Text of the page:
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Improving your Technique: Habits and Awareness for Bass Players

Bassist's left hand

Most bassists are looking to improve some aspect of their technique. Certainly if there is something in our technique that is creating a problem, physical or musical, then we need to make a change. Sometimes this is a major change, other times this is simply a refinement. Oftentimes, it is the acquisition of technique that motivates a young student to seek out a teacher.

It is true that, for the greatest progress, it is often advisable to seek the help of a master teacher. By doing so we can save ourselves both time and frustration in our journey to mastery. However, it should always be remembered that the bulk of responsibility for our progress will always be on us, the individual player.

In addition to the constant application and reinforcement of concepts presented by the teacher in daily practice, the student must be aware of their mind, their instrument and their body each time they play. They must notice as much as possible about how the instrument responds, how they move their body, how their mind works, etc. Self-awareness is paramount to our technique.

This is true, because ultimately, an instrumentalist’s technique is nothing more than a collection of their habits. Improving our technique simply means building up good habits in a many areas. Of course, in order to change or refine our habits, we must first know what they are.

Awareness is further important because every time we pick up the bass we are solidifying these habits. Each and every time we play we are creating and/or solidifying our habits at the bass. We should know what we are solidifying.

Whether we take time to notice it or not, we are constantly creating/reinforcing, our habits on the bass every time we play. So, why not be intentional about it? In this way we can constantly be moving forward.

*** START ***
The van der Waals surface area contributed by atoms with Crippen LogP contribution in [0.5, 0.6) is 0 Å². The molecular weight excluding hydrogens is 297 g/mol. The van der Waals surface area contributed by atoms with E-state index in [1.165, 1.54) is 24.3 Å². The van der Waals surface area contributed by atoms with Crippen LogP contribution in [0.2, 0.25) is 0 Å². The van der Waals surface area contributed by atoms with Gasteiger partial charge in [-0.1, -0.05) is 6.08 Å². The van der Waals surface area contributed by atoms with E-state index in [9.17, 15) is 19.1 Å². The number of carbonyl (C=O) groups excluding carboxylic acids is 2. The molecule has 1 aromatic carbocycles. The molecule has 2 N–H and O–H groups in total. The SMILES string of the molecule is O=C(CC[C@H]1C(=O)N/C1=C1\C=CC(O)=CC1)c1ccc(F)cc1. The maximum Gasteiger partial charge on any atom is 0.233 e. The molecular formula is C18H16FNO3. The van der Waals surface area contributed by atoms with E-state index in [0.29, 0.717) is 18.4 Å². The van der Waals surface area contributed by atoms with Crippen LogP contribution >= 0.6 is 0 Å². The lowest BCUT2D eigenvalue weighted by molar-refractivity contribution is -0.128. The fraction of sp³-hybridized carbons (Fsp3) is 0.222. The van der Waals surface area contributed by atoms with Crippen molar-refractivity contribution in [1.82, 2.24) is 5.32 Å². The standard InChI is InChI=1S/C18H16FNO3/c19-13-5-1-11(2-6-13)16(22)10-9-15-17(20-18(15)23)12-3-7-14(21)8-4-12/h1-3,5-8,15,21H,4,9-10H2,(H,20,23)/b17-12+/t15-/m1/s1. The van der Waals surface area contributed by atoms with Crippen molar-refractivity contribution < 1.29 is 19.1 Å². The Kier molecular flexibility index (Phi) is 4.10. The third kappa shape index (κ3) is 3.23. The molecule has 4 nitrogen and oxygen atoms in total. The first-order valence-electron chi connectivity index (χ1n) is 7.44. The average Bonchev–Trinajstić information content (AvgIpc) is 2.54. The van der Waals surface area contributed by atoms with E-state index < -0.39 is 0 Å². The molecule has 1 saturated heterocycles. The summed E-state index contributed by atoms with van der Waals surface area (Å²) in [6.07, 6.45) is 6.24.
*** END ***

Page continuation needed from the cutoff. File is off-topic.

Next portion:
When developing technique, most students are given scales, exercises and etudes. Such material has been part of the music student’s daily diet for hundreds of years. This is because they are great vehicles for establishing and refining technique. They help us to focus on a particular habit, or collection of habits, in a pointed manner. When done properly, they shorten the time required to develop our skills.

Scales, exercises and etudes are indeed ideal vehicles to help us overwrite our bad habits and reinforce our good ones and a student neglects them at their own peril. If we are to get the greatest benefit, however, we mustn’t play such material mindlessly. We must be self aware and practice them attentively. Awareness is they key to improving our technique and is essential for mastery.

What do you find helps develop good habits that lead to good technique? Tell us about it in the comments.

Dr. Donovan Stokes is on the faculty of Shenandoah University-Conservatory. Visit him online at www.donovanstokes.com and check out the Bass Coalition at www.basscoalition.com.

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